Bluefield Daily Telegraph, Bluefield, WV

Lifestyles

May 18, 2014

The fungus among us

All about the elusive morel mushroom

(Continued)

FALLS MILLS, VA. — — lll

Princeton resident Sigrid Cahill, 84, grew up hunting mushrooms in Frankfurt, Germany. As a young girl, her family would go outdoors seeking different types of mushrooms.

“Everybody looked for mushrooms,” she said.

Cahill remembers looking for mushrooms after the rain and picking edible mushrooms in the fall, when it is cool and moist. In Germany, her family picked all kinds of mushrooms.

“They are fun to pick and they are healthy. They have a lot of vitamins,” she added.

Cahill, who married a sergeant in the Air Force, came to the U.S. in 1954. She continues to pick mushrooms in West Virginia, but is cautious.

“Here it is not as safe (as Germany),” she warned. “You surely have to know what you are doing.”

Staples said inexperienced hunters should exercise caution.

“Never eat a mushroom until you are 100 percent positive of its type. Many mushrooms are extremely toxic, resulting in sickness and even death if ingested,” he said.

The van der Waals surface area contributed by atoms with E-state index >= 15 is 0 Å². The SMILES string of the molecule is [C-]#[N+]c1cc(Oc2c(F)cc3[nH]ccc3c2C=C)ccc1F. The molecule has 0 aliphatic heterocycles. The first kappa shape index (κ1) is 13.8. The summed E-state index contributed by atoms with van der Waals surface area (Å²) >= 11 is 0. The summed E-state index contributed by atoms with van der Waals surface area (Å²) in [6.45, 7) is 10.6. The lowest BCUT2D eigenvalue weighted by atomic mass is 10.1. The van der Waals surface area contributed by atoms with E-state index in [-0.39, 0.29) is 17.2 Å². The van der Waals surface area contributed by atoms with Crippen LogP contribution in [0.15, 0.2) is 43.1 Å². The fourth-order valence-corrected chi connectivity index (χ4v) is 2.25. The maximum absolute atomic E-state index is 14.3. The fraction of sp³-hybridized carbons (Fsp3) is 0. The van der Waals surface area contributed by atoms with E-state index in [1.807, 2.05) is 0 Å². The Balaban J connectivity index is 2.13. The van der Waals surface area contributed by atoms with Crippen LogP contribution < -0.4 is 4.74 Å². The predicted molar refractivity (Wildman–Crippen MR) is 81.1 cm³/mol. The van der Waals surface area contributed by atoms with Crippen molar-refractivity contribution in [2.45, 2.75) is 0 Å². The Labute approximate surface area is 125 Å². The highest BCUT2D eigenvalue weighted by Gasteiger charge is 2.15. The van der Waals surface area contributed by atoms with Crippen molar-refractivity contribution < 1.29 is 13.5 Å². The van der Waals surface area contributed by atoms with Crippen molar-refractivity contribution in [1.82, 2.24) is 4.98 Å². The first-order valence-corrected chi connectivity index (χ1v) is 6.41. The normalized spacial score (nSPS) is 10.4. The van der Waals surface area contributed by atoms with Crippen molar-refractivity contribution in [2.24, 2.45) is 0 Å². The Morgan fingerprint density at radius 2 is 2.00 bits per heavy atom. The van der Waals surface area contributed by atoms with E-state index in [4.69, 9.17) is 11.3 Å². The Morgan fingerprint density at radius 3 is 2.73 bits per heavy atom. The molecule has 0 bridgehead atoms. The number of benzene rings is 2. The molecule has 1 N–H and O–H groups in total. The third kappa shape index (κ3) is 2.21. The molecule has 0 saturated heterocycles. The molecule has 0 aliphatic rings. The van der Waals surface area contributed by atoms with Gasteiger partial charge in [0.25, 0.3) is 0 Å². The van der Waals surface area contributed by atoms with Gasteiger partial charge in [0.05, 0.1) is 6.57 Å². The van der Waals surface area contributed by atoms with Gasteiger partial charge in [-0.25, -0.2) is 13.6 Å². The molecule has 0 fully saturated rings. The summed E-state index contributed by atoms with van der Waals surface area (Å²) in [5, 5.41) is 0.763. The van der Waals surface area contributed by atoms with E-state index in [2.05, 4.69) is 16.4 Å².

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The moral craze is not limited to the two Virginias. Festivals can be found all over the U.S., including Indiana and Michigan during the spring. Moral cook-offs and hunting competitions are also another way to celebrate the mysterious fungus, according to Staples.

“In larger cities, restaurants pay top dollar for fresh morels. In the spring, they can be found fresh at some farmer’s markets. Although I have seen dehydrated morels sold in certain grocery stores as a premium price,’ he added.

On the website www.moralmasters.com, one pound of fresh western moral cost around $72. Want more? Fifteen pounds will cost you $649.

 

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